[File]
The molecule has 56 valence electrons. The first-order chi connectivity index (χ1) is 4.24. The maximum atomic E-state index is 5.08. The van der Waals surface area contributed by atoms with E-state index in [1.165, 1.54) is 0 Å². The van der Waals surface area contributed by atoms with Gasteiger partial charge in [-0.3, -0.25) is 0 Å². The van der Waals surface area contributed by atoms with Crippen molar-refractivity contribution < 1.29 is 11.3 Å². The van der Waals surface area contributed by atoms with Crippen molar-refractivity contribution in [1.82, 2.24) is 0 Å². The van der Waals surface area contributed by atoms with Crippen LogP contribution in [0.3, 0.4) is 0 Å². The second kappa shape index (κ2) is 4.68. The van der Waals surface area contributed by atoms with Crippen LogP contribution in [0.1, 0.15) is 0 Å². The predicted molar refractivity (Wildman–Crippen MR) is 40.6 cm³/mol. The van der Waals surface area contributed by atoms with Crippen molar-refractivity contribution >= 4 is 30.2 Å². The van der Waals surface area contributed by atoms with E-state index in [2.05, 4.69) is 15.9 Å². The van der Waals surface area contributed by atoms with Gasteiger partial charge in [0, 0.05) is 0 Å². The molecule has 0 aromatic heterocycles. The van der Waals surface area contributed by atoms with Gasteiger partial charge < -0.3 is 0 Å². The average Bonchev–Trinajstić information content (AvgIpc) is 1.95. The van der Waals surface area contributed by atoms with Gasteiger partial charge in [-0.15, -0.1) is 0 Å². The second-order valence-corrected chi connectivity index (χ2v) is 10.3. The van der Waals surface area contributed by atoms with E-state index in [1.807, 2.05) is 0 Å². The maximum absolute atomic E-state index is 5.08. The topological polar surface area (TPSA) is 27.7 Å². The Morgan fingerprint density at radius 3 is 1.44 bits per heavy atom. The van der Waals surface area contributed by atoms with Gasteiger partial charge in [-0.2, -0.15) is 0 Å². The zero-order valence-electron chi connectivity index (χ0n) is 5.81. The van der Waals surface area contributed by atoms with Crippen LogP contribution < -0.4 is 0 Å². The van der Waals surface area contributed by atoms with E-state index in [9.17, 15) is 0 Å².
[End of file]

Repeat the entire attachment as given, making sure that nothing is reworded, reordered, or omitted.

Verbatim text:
The molecule has 56 valence electrons. The first-order chi connectivity index (χ1) is 4.24. The maximum atomic E-state index is 5.08. The van der Waals surface area contributed by atoms with E-state index in [1.165, 1.54) is 0 Å². The van der Waals surface area contributed by atoms with Gasteiger partial charge in [-0.3, -0.25) is 0 Å². The van der Waals surface area contributed by atoms with Crippen molar-refractivity contribution < 1.29 is 11.3 Å². The van der Waals surface area contributed by atoms with Crippen molar-refractivity contribution in [1.82, 2.24) is 0 Å². The van der Waals surface area contributed by atoms with Crippen LogP contribution in [0.3, 0.4) is 0 Å². The second kappa shape index (κ2) is 4.68. The van der Waals surface area contributed by atoms with Crippen LogP contribution in [0.1, 0.15) is 0 Å². The predicted molar refractivity (Wildman–Crippen MR) is 40.6 cm³/mol. The van der Waals surface area contributed by atoms with Crippen molar-refractivity contribution >= 4 is 30.2 Å². The van der Waals surface area contributed by atoms with E-state index in [2.05, 4.69) is 15.9 Å². The van der Waals surface area contributed by atoms with Gasteiger partial charge in [0, 0.05) is 0 Å². The molecule has 0 aromatic heterocycles. The van der Waals surface area contributed by atoms with Gasteiger partial charge < -0.3 is 0 Å². The average Bonchev–Trinajstić information content (AvgIpc) is 1.95. The van der Waals surface area contributed by atoms with Gasteiger partial charge in [-0.15, -0.1) is 0 Å². The second-order valence-corrected chi connectivity index (χ2v) is 10.3. The van der Waals surface area contributed by atoms with E-state index in [1.807, 2.05) is 0 Å². The maximum absolute atomic E-state index is 5.08. The topological polar surface area (TPSA) is 27.7 Å². The Morgan fingerprint density at radius 3 is 1.44 bits per heavy atom. The van der Waals surface area contributed by atoms with Gasteiger partial charge in [-0.2, -0.15) is 0 Å². The zero-order valence-electron chi connectivity index (χ0n) is 5.81. The van der Waals surface area contributed by atoms with Crippen LogP contribution < -0.4 is 0 Å². The van der Waals surface area contributed by atoms with E-state index in [9.17, 15) is 0 Å².